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Study: Workaholics and time perception

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The Daily

Tuesday, May 15, 2007

One out of every three Canadians identifies themselves as a workaholic, and these individuals are much more likely to be dissatisfied with the balance between their work and family time than other workers, a new study has found.

The study, published today in the May online edition of Canadian Social Trends, used data from the 2005 General Social Survey (GSS) to examine whether quality of life is different for workers who describe themselves as workaholics than for those who do not self-identify as workaholics.

The self-identification question is one of a set of questions designed to measure Canadians' perceptions of time pressure, especially as it affects the balance between work and family life. These questions have been asked since 1992 in the GSS and have been used extensively in academic research.

Quality of life was measured using three criteria: balance between work and family time, time pressure and general life satisfaction. The perceptions and thresholds depend to a large extent on a worker's family, social and work circumstances. Crossing these thresholds can have important impacts on their lives.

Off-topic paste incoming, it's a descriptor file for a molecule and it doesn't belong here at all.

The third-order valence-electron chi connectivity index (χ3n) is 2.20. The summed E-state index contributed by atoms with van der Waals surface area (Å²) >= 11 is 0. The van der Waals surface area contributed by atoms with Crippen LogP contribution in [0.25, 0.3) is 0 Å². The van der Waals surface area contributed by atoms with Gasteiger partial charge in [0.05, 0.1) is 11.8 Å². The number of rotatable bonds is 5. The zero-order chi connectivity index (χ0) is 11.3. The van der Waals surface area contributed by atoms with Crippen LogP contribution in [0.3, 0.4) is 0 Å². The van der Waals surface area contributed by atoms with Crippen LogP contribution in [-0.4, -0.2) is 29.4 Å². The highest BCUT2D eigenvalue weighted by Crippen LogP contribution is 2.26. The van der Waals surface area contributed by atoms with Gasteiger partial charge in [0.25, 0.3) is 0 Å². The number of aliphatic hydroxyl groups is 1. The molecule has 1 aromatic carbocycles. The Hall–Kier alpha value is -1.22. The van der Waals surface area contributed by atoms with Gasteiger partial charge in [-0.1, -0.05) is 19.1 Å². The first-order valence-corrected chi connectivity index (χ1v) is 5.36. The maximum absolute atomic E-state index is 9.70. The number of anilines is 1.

The study found that almost one-third (31%) of working Canadians aged 19 to 64 identify themselves as workaholics. This proportion has not changed since the GSS first began collecting these data 15 years ago.

About 39% of self-identified workaholics reported that they usually worked 50 or more hours per week, twice the proportion of only 20% among non-workaholics.

On the other hand, 65% of workaholics worried that they do not spend enough time with family and friends, a much higher proportion than the 45% of non-workaholics who reported doing so. They were also more likely to report that the general state of their health was fair or poor, and that they had trouble sleeping.